This semester, a select group of Berklee students experienced the high-pressure world of pop songwriting firsthand, in a class called Hit Songwriting with Kara DioGuardi. The former American Idol judge and cowriter of such hits as “Sober” (Pink), “Good Girls Go Bad” (Cobra Starship), and “Pieces of Me” (Ashlee Simpson) flew into Boston once a week to share her music industry savvy and hear students' efforts. More than 160 students applied for the class by submitting an artist’s statement, two songs, and five titles and concepts; just 27 made it in.
Collaboration is the norm in commercial songwriting today, and this class was no exception. Each week throughout the semester, the class was broken into groups of two or three songwriters and a producer, and each group wrote and produced a song based on a prompt DioGuardi gave them: a title, a concept, or a bit of lyrics. The following week the songs were played in class and critiqued by fellow students—and DioGuardi.
Many students had never cowritten before, and even those who had were nervous at the prospect. Singer-songwriter Jess Newham had already done some country writing sessions, but wasn’t confident in her ability to deliver. “This class totally shifted how I felt about it,” she says. “Now I have an arsenal of things to cowrite with.”
Writing with others is different every time, DioGuardi shared, depending on the artist and the producer, but one thing is always the same: “You have to be part psychiatrist. You have to know when to listen and when to interject.”
You also have to be completely open and honest. DioGuardi warned students that labels look for “artist songs” rather than stereotypical “songwriter songs”—one is from the heart while the other is from the head. So a lot of good songwriting is about knowing who you are and what you’re feeling, she emphasizes: “Your perspective is money.” Or, as electronic production and design major Axel Ulfson puts it, “You have to put your soul out there.”
To elicit such emotion, DioGuardi tries to make the classroom a “safe space” for students. “Sometimes they end up turning into a therapy session,” laughs Newham. Songwriting major Tanja Utunen quotes DioGuardi as saying, “The class ain’t over until somebody cries.”
A song a week is tough. DioGuardi was writing up to a song a day at the height of her career, when her time was focused entirely on songwriting. Today, business interests and personal life pull her out of that creative space, just as students’ other classes and responsibilities do. That’s what makes discipline so important, and singer-songwriter Tim Gerard found the assigned text The Creative Habit by dance choreographer Twyla Tharp especially useful in keeping him on track.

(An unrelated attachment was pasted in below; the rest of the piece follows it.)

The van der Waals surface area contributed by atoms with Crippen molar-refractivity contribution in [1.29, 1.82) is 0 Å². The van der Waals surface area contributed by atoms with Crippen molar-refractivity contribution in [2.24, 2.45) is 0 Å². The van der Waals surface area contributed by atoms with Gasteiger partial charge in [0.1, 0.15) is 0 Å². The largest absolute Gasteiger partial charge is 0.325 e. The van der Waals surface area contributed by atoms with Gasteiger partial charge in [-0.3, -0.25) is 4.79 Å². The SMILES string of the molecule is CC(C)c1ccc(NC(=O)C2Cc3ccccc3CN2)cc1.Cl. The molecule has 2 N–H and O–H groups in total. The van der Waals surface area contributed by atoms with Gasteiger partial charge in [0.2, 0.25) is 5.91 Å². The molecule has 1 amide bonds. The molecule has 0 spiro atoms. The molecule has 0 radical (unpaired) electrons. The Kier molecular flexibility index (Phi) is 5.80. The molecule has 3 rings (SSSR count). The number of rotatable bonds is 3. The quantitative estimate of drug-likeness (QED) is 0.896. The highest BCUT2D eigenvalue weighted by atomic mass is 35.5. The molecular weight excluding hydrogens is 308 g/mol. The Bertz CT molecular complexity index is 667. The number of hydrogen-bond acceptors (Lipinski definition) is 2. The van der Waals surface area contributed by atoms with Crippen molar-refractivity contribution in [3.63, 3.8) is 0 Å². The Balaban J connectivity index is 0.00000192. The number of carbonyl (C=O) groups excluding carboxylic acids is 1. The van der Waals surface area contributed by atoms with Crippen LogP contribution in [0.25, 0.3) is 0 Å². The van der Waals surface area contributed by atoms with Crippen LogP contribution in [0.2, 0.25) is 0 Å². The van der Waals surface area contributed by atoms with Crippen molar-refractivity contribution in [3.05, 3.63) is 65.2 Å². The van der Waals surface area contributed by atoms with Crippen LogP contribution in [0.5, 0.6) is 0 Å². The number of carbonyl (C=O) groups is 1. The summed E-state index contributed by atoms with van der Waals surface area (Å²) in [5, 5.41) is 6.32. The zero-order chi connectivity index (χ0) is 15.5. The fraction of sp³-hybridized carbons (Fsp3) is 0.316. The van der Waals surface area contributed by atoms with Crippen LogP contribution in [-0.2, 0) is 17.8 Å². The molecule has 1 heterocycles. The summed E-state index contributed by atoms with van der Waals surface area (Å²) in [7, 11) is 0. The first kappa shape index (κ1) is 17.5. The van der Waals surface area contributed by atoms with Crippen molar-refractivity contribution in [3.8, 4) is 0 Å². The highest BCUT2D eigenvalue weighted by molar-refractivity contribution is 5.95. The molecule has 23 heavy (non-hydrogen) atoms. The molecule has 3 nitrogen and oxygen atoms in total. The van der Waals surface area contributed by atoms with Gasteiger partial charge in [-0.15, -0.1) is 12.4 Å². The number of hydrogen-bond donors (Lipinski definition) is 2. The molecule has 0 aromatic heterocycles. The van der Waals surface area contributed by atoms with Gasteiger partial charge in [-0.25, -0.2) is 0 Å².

Still, students got frustrated at what they could get done within the one-week time frame. Melodies are usually great, but “lyrics don’t quite make the connection,” says Utunen. “If you had another week it could be better.” DioGuardi said that she experienced the same frustration with deadlines—now, listening to Kelly Clarkson’s “Walk Away,” she can’t help but think that the word “attention” should really be “intention.”
To combat this, some groups have continued to work on their songs after class is over. Gerard, Sarah Walk, and Ethan Thompson were part of a team in class who had such a great connection that they’re still writing together weeks after the groups shuffled.
Other students have even gone so far as to form writing camps to work on new songs together. One such was started by Utunen and her roommate Francesco Martinez (who coincidentally ended up in the class together). They reached out to Ulfson, Newham, Jarred Barnes, and Madison McFerrin after hearing their work. “We’re trying to keep the class going,” says Ulfson. “There are lots of talented people, and I want to work with as many as I can.”
Many strangers at the beginning of class became fast friends by the end. “You get to know everyone really well, really quickly. You really find people that you love,” says Newham. “We live, eat, sleep with this group for weeks,” agrees Martinez. “They’re some of my best friends at Berklee.”
DioGuardi advises students to keep up these connections: “Keep an eye out for people who are talented, meet your community, work, and also put your stuff out there, so when you leave here, you’re ready to hit it hard.”
DioGuardi encouraged producers to be involved in the writing from day one, and songwriters to get more comfortable with the technology. Newham sees it as a way to “protect [her] baby.” DioGuardi herself first became involved with vocal production for the same reason, and now co-owns the publishing and production company Arthouse Entertainment.
The collaboration between songwriters and producers is certainly not a first at the college, but it's been especially fruitful. Martinez, a film scoring and electronic production and design double major, remembers doing a commercial production project once, but found it hard to involve a songwriter and vocalist, because he just didn’t know any. “Now I know 20,” he says.
Grading is a difficult prospect for a class like this. “There are only As and Fs in the music industry,” says DioGuardi. “Top 20 is not going to define a career.” Since there are fewer album sales now—“it’s really all about the singles,” she says—it’s increasingly difficult to make money in the business if you’re not at the top of the field.
In the end, says Newham, “it feels like a real job as opposed to school. It’s not about pass or fail, but about whether she’s going to make a call for you.”